The following super changes have been legislated and allow more flexibility to make super contributions.
From 1 July 2018, individuals aged 65 years or over are able to make non-concessional contributions of up to $300,000 (per person) to their superannuation from proceeds of selling their main residences.
These contributions, also referred to as ‘downsizer contributions’, can be made regardless of other restrictions and caps that apply to voluntary super contributions (e.g. age, meeting the work test or the total super balance test).
Downsizer contributions must:
- apply to contracts of sale entered into on or after 1 July 2018
- relate to the sale of a dwelling that was their main residence (wholly or partly) and was owned for at least 10 years before disposal, and
- be made within 90 days of the change of ownership (settlement date), with any extensions to be approved by the Commissioner of Taxation.
Catch-up concessional contributions (CC)
Individuals with super balances less than $500,000 on 30 June of the prior financial year will be able to access a higher annual cap and contribute their remaining unused concessional contribution (CC) cap on a rolling basis for a period of five years.
Only unused amounts accrued from 1 July 2018 can be carried forward. Individuals can use their accrued unused concessional contributions cap space to make catch-up concessional contributions from 1 July 2019.
This measure will enable those who take time out of work or work part-time to make catch-up contributions when they accumulate lumpy income or decide to work full-time.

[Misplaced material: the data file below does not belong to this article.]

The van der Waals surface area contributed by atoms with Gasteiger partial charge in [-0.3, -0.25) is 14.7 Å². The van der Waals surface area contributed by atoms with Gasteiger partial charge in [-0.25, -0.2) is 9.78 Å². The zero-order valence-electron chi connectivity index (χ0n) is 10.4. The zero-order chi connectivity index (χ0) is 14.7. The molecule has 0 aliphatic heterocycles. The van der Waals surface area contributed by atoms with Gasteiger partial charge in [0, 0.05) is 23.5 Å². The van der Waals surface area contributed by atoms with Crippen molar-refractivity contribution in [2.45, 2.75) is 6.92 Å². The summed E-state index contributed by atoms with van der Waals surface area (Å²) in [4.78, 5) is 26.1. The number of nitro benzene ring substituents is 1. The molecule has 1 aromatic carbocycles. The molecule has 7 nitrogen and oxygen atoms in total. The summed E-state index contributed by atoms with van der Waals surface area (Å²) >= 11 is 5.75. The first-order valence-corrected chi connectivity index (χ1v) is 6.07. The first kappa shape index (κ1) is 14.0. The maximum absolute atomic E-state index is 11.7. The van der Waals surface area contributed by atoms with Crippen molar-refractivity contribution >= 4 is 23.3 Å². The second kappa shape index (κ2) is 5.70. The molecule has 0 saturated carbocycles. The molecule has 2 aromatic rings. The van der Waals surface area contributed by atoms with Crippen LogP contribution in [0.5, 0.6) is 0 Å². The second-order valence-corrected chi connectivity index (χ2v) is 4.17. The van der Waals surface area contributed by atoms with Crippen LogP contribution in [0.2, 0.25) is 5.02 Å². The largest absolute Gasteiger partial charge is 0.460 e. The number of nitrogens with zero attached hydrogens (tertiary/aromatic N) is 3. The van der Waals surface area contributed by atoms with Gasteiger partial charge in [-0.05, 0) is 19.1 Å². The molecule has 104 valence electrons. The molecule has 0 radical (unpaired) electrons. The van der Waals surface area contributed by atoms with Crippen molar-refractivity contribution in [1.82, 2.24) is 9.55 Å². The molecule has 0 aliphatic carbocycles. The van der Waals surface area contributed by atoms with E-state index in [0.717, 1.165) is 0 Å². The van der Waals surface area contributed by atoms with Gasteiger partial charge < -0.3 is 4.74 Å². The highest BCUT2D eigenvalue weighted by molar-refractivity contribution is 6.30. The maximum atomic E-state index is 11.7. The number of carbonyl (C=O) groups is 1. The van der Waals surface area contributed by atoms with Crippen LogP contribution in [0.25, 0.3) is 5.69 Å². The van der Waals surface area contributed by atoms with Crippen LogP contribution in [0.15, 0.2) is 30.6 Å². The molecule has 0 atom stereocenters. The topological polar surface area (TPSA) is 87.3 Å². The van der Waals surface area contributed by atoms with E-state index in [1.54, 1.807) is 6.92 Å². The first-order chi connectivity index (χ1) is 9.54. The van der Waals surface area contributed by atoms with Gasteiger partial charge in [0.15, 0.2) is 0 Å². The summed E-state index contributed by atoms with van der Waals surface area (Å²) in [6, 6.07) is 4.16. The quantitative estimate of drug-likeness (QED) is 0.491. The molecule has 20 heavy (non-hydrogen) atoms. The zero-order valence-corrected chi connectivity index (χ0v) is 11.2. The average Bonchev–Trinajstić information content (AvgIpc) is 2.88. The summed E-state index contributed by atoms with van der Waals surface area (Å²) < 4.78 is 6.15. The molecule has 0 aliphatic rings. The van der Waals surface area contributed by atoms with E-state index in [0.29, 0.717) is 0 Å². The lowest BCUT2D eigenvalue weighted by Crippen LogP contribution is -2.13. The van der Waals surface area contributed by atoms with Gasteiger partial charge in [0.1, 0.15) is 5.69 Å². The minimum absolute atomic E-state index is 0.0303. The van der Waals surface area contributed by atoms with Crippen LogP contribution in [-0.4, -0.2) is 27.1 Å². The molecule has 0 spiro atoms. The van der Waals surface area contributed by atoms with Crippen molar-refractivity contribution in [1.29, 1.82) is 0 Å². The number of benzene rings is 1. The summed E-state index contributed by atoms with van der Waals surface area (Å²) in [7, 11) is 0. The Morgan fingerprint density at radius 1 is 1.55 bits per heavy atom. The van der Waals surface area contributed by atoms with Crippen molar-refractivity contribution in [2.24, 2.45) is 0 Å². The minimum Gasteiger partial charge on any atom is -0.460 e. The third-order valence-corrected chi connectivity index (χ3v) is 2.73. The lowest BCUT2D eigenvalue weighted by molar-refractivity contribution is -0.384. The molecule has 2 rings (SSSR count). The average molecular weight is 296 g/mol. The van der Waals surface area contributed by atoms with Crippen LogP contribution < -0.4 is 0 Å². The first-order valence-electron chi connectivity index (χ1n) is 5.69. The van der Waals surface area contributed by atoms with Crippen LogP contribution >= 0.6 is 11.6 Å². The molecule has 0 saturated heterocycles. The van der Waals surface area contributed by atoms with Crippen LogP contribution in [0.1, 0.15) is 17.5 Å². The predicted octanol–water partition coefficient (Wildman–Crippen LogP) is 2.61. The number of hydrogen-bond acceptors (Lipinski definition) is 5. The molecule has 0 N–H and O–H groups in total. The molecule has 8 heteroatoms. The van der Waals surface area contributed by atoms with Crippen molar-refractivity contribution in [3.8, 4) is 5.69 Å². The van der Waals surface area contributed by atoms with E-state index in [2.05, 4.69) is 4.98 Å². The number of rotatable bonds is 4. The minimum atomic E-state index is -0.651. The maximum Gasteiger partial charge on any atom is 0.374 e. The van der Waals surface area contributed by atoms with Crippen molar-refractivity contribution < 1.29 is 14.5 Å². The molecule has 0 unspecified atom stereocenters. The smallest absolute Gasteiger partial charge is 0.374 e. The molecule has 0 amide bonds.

In addition, an opportunity will exist for those who intend to sell a CGT asset in the future where they can accumulate the amount of unused CCs. They can offset the CGT liability on the sale of the asset by making a personal deductible contribution in the relevant income year that uses up the accumulated unused concessional contribution cap amounts.
Personal Deductible Contribution (PDC)
Since 1 July 2017, individuals eligible to make CCs to super have been able to make personal contributions and claim them as a tax deduction up to the cap of $25,000 pa.
Prior to 1 July 2017, individuals had to meet the 10% test (maximum earnings as an employee condition) to be eligible to make personal deductible contributions (PDCs).
This new arrangement enables people in a range of situations to make PDCs before 30 June 2018 and potentially target the CC cap where it previously was not possible.
Key examples include people who:
- are employed and receive SG contributions that are within the CC cap, but their employer doesn’t offer salary sacrifice arrangements
- switch from being a self-employed contractor to an employee during the course of a year, and
- are residents for tax purposes who are working overseas for a foreign employer and their employer can’t or won’t contribute to an Australian super fund.